Sunday, October 16, 2011

Psychology, personality, and . . . something else that starts with a P

Sometimes I think it would be fascinating to study psychology. I've always been interested in certain facets of what makes us all human--who isn't?--but my academic instruction in that area has left me with more knowledge about crazy psychology teachers than the subject they thought they were teaching. My high school psychology teacher sniffed a few too many markers, and my college psychology professor spent all of his time conducting pointless mind games on us, the willing victims who walked unwittingly into his classroom. It really is a shame that even the most fascinating of subjects can be rendered dull by the skill of the speaker, er, teacher.

But despite my lack of sane instruction on how the mind works and all that jazz (or perhaps because of it), over the past few weeks I've been pondering certain motivations that shape a person's personality.

Allow me to use a real-life example to demonstrate my point.

There's this episode in Gilmore Girls where Lorelai's mother agrees with her 100 percent. For those unfortunate enough to not have yet discovered the delights of this show, just know that Emily Gilmore never agrees with her daughter on anything. At least not 100 percent. So, naturally, Lorelai freaks out and spends the rest of the episode reevaluating every decision she has ever made in her life, from how to style her hair to whether or not she likes pop tarts. For her, the motivating factor behind most of her decisions depends largely upon whether her mother would approve of her decisions. Would Emily approve of eating a cold pastry out of a box for breakfast (or lunch or dinner)? Of course not; that's why pop tarts are Lorelai's favorite food. Would Emily approve of of high-speed internet? Of course she would; that's why Lorelai and Rory make do with a slow, dial-up connection.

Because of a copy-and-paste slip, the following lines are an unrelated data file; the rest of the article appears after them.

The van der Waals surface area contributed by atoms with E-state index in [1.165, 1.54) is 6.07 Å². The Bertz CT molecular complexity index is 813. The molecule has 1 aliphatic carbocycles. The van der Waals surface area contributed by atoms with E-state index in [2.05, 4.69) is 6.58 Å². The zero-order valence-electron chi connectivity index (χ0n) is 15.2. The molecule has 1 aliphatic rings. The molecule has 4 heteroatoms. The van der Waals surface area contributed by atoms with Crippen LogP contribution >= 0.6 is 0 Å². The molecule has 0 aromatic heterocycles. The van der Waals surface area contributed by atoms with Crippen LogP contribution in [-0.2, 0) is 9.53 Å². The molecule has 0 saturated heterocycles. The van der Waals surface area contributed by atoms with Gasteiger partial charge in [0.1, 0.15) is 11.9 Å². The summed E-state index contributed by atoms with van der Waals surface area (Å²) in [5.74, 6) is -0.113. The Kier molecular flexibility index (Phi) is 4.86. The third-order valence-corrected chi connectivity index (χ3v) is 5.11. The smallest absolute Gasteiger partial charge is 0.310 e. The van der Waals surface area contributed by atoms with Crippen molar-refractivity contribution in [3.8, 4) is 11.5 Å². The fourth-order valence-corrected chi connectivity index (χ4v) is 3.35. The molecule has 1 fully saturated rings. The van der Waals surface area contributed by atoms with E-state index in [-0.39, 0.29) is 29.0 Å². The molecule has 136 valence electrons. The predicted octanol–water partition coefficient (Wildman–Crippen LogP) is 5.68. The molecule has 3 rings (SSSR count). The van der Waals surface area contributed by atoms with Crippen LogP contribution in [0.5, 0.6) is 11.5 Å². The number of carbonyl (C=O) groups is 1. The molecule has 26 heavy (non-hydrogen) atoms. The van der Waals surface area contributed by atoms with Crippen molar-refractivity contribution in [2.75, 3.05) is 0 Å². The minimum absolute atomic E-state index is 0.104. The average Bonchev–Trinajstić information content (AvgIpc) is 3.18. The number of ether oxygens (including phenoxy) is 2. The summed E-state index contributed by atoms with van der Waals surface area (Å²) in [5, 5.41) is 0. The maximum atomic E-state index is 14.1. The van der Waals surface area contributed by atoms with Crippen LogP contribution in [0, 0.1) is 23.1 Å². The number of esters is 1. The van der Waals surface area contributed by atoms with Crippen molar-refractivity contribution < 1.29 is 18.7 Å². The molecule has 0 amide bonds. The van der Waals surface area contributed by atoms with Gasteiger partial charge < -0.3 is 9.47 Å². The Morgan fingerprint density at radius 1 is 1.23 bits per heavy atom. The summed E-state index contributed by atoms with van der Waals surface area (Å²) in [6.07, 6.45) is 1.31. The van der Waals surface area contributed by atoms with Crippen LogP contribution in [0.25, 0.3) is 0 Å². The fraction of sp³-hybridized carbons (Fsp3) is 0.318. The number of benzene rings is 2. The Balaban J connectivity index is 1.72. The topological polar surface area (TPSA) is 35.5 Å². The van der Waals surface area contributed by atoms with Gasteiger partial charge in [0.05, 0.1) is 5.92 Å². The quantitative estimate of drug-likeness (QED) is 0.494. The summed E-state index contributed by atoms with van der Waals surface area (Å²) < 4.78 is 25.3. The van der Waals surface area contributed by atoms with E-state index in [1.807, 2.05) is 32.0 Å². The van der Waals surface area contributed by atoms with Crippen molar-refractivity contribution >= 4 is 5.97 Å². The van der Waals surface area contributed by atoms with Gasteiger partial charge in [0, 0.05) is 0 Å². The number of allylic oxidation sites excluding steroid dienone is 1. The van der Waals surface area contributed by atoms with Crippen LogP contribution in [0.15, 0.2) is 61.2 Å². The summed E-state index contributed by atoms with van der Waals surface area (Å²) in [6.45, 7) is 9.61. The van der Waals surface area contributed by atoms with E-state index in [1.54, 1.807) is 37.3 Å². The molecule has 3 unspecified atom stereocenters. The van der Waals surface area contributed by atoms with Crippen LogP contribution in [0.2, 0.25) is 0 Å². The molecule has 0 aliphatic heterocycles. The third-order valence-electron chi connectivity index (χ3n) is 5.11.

*To experience the true Gilmore Girls feel of the previous paragraph, read it really fast without taking a breath.*

I had a similar thought-altering experience a few weeks ago when I was sitting at work, off on one of my tangents. I was wondering yet again why anyone would voluntarily wear a dress and heels all day without being required to do so. I certainly would never in a million years do such a thing.

But then I started thinking about why I strongly dislike wearing church clothes, buying (and wearing) shoes, painting my fingernails, and accessorizing myself with necklaces, belts, and purses. Ever since the day my Aunt Deona told me that boys like girls with pretty nails, I have fed the tomboy within me and done everything I could to repress my more feminine side. Something as simple as trying to impress the boys with my manliness rather than my femininity has been the motivating factor behind a lot of my decisions, and not just the ones that have to do with fashion choices.

But do I really hate skirts and purses, or do I just feel like I have to hate them because a true tomboy would hate them? Do I really enjoy sports, or am I just trying to convince the guys that I can relate to them on their (sort of) level? Do I refuse to carry around lipstick and hairspray everywhere because it's impractical or because I don't want to be caught with such embarrassing items? Do I make these decisions because I want to, or because I feel like I have to?

So many decisions, so many different ways they could have gone.

Now I remember why I didn't try harder to find a decent psychology professor. This stuff gives me a headache.

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